And it came to pass, for the sins of the people, a great flood covered the earth. And God warned Noah, for Noah was the righteous of his generation. And God told him how to build an ark, cubit by cubit.
We will never know the historicity of this great flood. Other cultures write of devasting floods, most notably the Babylonian narrative of the Epic of Gilgamesh. But it is clear that the author of the biblical narrative is not interested in giving us an historical account. The author is probing our relationship with God, and God with us, and is in search of a reason for natural phenomenon which causes great disaster.
The author concludes that there is a cause and effect when we sin. God exacts punishment, usually harsh punishment. For the wickedness of the people, the earth would be destroyed. Indeed, this theology of reward and punishment is pervasive in our Torah. I do not believe in a connect-the-dots-deity. I believe that whenever we claim to know cause and effect, we do so with arrogance and hubris.
Years ago, I had a dream. It was more like a night vision. I imagined a tailor in the forest working long into the night by the light of a single candle with only a simple needle and thread. And I thought, if only I could learn to sew, I could mend my life. When I woke, the vision wouldn’t leave me. I searched for its meaning.
And then I found the metaphor. Our lives are like a tapestry. There is a vague picture, and with needle and thread we fill in the colors one stitch at a time. When life is tough, we only see the reverse side of the tapestry, knots and threads that don’t seem to connect. When we feel strong, we see on the front side the picture of who we are, and the trajectory of our life materializes. Either way, it is ours to create, to see, and to decipher.
Then there is another cloth: deep, exquisite black velvet. Beautiful, shimmering with life but opaque. That is God, or rather the mystery. It represents what I can never know, never understand, never see clearly. It belongs to the mystery. And here is the revelation. I do what I can, what is in my control to do, and then release the rest. The tapestry is mine to create. The velvet is mine to behold. I do what I can, what is in my control to do, and then release the rest. I am meant to sew the two pieces of cloth together, the tapestry and the velvet. Faith is living on the seam between what I can know and what I will never know.
So how do we find meaning in this great and curious Noah narrative, even as some of us, me included, reject the theology of reward and punishment. If we do not read this narrative as history, and do not read it as theology, perhaps we can find the meaning within literary conventions. There is meaning in the parable.
Every detail of the ark that Noah is instructed to build is described, including the window: make an opening (tzhar) for light in the ark (6:16). Bartenura, a 16th -century commentator on Rashi, writes that the word for window, tzhar, shares the root for the word tzhariyim, meaning noon. He along with other commentators say that Noah was commanded to build an opening that would let the noon light shine within the ark. This was a window of hope waiting for the new day to dawn; a window to the world, to the heavens, to an external source of help; an opening so that Noah could send forth a messenger, a dove who could search the landscape and let him know that it is safe to emerge.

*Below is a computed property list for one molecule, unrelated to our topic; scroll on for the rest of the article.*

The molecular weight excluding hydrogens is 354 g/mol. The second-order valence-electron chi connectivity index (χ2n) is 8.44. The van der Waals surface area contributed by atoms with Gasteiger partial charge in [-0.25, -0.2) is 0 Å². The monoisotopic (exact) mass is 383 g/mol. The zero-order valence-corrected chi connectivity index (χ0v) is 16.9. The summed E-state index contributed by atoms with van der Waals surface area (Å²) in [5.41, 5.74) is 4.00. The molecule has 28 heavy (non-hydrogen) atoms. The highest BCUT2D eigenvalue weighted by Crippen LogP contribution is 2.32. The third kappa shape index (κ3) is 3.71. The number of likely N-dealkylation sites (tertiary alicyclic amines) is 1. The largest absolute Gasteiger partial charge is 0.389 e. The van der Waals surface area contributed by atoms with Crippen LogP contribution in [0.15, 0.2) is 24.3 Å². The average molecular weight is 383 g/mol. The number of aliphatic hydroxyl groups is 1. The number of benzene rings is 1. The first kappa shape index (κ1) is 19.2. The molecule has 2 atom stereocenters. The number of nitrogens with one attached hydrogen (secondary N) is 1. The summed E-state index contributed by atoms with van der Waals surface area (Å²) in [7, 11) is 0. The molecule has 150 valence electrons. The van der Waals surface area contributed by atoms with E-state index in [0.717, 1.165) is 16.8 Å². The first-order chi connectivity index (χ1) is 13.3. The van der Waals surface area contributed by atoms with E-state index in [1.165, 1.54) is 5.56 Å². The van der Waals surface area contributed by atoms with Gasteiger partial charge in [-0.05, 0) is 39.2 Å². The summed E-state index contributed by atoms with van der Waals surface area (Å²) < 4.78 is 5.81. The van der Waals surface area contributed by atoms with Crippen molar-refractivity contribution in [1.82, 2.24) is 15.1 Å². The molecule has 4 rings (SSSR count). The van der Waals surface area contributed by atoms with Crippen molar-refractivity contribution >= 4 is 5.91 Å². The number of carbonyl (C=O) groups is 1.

And indeed, the birds circle the world for dry land. After a while, towards the evening, as the sun begins to set, behold, the dove returns, carrying an olive leaf in its beak, proof that we can begin again. And here Torah offers us a great spiritual metaphor. It is story of the window in the ark, which teaches us the abiding lesson of resilience, for sometimes life imposes upon us great distress. And when it does, Torah teaches through metaphor and allegory: We should be a vessel of safety to weather the storm. And when we do, we shall not forget to build a window, an opening to the world, a way out of our despair, for the ark is not meant to harbor us forever.
The rabbis offer a second explanation for the meaning of window, tzhar. Malbim, a 19-century Hebrew grammarian and Torah scholar, suggests that Noah didn’t build a window but rather the word tzhar refers to a precious stone called zhorit. This stone, he says, is iridescent by its very nature, illuminating from within and, generating its own light. He then uses his metaphoric interpretation to offer a different reading of the prefix “l” in the verse, from place an opening (tzhar) for light to shine into the ark to make an opening for light inside the ark. ;
This stone that generates its own light is a beautiful metaphor for resilience. Meaning is not found within the adversity and tragedy; meaning is found within the inner resources of our being. We regain our balance through the courage it takes to live with mystery and ambiguity. We live in a vast sea of unknowable, confusing, and ambiguous living. There is so much we simply do not know and will never understand. Faith is not blind. Faith is not a simplistic connecting of the dots. Faith takes root within the constant struggle to know the limits of our humanity, living on the seam of what we can know and what is simply unknowable.
So when we find ourselves overwhelmed by trouble and pain, we can build ourselves an ark, a safe haven, with a tzhar, a source of light and resilience.